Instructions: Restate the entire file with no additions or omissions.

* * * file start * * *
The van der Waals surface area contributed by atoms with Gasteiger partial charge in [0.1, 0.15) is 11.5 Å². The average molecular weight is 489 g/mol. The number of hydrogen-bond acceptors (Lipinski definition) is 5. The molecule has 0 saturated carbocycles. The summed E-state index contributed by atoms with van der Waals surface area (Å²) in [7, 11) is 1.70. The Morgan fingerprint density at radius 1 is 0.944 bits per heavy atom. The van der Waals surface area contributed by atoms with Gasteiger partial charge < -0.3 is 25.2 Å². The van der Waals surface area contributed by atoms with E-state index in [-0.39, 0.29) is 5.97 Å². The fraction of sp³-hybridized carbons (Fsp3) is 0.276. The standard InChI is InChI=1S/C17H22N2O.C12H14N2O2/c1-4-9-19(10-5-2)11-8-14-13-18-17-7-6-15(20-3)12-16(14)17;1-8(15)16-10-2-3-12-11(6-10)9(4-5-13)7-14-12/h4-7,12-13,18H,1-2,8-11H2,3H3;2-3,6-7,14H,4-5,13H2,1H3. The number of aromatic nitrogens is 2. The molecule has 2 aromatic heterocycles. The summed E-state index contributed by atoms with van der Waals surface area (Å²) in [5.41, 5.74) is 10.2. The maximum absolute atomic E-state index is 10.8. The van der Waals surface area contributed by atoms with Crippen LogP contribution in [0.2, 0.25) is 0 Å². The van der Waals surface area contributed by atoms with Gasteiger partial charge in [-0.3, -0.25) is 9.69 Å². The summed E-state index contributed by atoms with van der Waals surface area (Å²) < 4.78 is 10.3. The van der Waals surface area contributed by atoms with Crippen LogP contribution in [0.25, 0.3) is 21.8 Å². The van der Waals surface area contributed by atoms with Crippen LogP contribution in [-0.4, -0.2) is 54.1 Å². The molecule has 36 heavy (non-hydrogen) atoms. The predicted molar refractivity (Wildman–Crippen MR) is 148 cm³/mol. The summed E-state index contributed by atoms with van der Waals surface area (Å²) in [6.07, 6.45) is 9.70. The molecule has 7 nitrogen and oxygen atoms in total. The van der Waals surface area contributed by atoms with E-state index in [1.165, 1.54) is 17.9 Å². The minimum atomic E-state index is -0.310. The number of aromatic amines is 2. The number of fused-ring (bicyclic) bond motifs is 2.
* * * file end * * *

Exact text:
The van der Waals surface area contributed by atoms with Gasteiger partial charge in [0.1, 0.15) is 11.5 Å². The average molecular weight is 489 g/mol. The number of hydrogen-bond acceptors (Lipinski definition) is 5. The molecule has 0 saturated carbocycles. The summed E-state index contributed by atoms with van der Waals surface area (Å²) in [7, 11) is 1.70. The Morgan fingerprint density at radius 1 is 0.944 bits per heavy atom. The van der Waals surface area contributed by atoms with Gasteiger partial charge < -0.3 is 25.2 Å². The van der Waals surface area contributed by atoms with E-state index in [-0.39, 0.29) is 5.97 Å². The fraction of sp³-hybridized carbons (Fsp3) is 0.276. The standard InChI is InChI=1S/C17H22N2O.C12H14N2O2/c1-4-9-19(10-5-2)11-8-14-13-18-17-7-6-15(20-3)12-16(14)17;1-8(15)16-10-2-3-12-11(6-10)9(4-5-13)7-14-12/h4-7,12-13,18H,1-2,8-11H2,3H3;2-3,6-7,14H,4-5,13H2,1H3. The number of aromatic nitrogens is 2. The molecule has 2 aromatic heterocycles. The summed E-state index contributed by atoms with van der Waals surface area (Å²) in [5.41, 5.74) is 10.2. The maximum absolute atomic E-state index is 10.8. The van der Waals surface area contributed by atoms with Crippen LogP contribution in [0.2, 0.25) is 0 Å². The van der Waals surface area contributed by atoms with Gasteiger partial charge in [-0.3, -0.25) is 9.69 Å². The summed E-state index contributed by atoms with van der Waals surface area (Å²) < 4.78 is 10.3. The van der Waals surface area contributed by atoms with Crippen LogP contribution in [0.25, 0.3) is 21.8 Å². The van der Waals surface area contributed by atoms with Crippen LogP contribution in [-0.4, -0.2) is 54.1 Å². The molecule has 36 heavy (non-hydrogen) atoms. The predicted molar refractivity (Wildman–Crippen MR) is 148 cm³/mol. The summed E-state index contributed by atoms with van der Waals surface area (Å²) in [6.07, 6.45) is 9.70. The molecule has 7 nitrogen and oxygen atoms in total. The van der Waals surface area contributed by atoms with E-state index in [1.165, 1.54) is 17.9 Å². The minimum atomic E-state index is -0.310. The number of aromatic amines is 2. The number of fused-ring (bicyclic) bond motifs is 2.